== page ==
By Kim Soo-yeon
SEOUL, March 26 (Yonhap) -- The International Monetary Fund (IMF) on Friday sharply raised its growth outlook for South Korea this year, citing robust exports and the country's fiscal policy support amid the pandemic.
The IMF forecast the South Korean economy to grow 3.6 percent this year, up from its estimate in January of 3.1 percent.
The upward revision came as the IMF issued a report on the outcome of its annual consultation with South Korea held in January.
The IMF said Asia's fourth-largest economy is expected to recover this year, "supported by a gradual normalization of COVID-related factors and stronger external demand." It also took into account the anticipated impact of the latest 15 trillion-won (US$13 billion) extra budget.
The IMF's projection is well above the growth estimates made by the Organization for Economic Cooperation and Development (OECD) and the Bank of Korea (BOK).
The OECD expected Asia's fourth-largest economy to expand 3.3 percent this year, and the BOK forecast the Korean economy to grow 3 percent.
The South Korean economy contracted 1 percent last year, the first annual retreat since the 1997-98 Asian financial crisis, amid the COVID-19 pandemic.
But it contracted by a smaller margin than in most other advanced nations.
The Korean economy is on a recovery track this year, aided by solid exports of chips and cars.
Exports, which account for half of the economy, rose 9.5 percent on-year in February to extend their gains for the fourth consecutive month.
But the country's domestic demand and the job market remain sluggish, with the service sector hit hard by the pandemic.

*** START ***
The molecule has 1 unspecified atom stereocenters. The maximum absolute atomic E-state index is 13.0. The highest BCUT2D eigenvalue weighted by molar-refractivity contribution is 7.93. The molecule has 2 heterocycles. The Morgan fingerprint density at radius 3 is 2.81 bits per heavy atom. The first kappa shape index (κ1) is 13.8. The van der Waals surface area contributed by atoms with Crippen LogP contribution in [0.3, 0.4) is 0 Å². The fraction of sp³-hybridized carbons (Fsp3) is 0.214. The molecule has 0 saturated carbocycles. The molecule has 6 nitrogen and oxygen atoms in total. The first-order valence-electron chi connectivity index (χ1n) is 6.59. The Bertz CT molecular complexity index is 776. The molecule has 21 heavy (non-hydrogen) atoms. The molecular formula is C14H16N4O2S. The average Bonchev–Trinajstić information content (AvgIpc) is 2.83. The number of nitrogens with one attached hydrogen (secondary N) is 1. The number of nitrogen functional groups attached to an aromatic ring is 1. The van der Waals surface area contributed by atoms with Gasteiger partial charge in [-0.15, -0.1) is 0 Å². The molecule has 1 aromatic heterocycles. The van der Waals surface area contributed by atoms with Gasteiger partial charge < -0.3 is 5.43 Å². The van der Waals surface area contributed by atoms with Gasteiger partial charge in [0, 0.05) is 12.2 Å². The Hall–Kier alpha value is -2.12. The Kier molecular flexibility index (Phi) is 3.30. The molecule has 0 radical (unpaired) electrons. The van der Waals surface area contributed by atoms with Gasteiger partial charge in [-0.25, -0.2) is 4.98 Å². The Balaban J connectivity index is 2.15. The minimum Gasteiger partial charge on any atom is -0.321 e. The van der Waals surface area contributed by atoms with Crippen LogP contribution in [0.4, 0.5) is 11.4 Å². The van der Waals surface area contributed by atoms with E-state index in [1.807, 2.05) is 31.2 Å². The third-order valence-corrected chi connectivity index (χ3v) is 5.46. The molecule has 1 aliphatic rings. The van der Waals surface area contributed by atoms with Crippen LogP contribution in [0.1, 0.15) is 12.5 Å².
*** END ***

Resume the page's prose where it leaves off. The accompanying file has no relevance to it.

Against this backdrop, the Washington-based international organization recommended that South Korea maintain its expansionary fiscal policy and accommodative monetary stance to help the economy recover faster.
IMF executive directors "underscored the need for continued supportive macroeconomic policies to help the economy normalize faster, safeguard financial stability, and foster greener and more inclusive growth," it said.
The organization said most of its executive directors viewed the BOK's monetary policy stance as broadly appropriate, while "a few saw merit in additional easing to help underpin the recovery and bring inflation closer to target."
Last month, the BOK froze its key interest rate at a record low of 0.5 percent amid lingering economic uncertainties over the pandemic. The bank aims to keep annual inflation at 2 percent over the medium term.
The IMF forecast South Korea's consumer prices to grow 1.2 percent this year, following a 0.5 percent gain last year. The BOK put its 2021 inflation outlook at 1.3 percent.
The IMF also voiced concerns about Korean households' high indebtedness, raising the need for authorities to tighten prudential policies further in the event of rapid debt growth.
The IMF said economic uncertainty remains high, depending on the development of the pandemic.
"Renewed surges in infections and slower vaccinations -- either domestically or abroad -- are the principal downside risk to the economy, while faster-than-expected virus containment and continued resilient external demand are the main upside risks," it noted.
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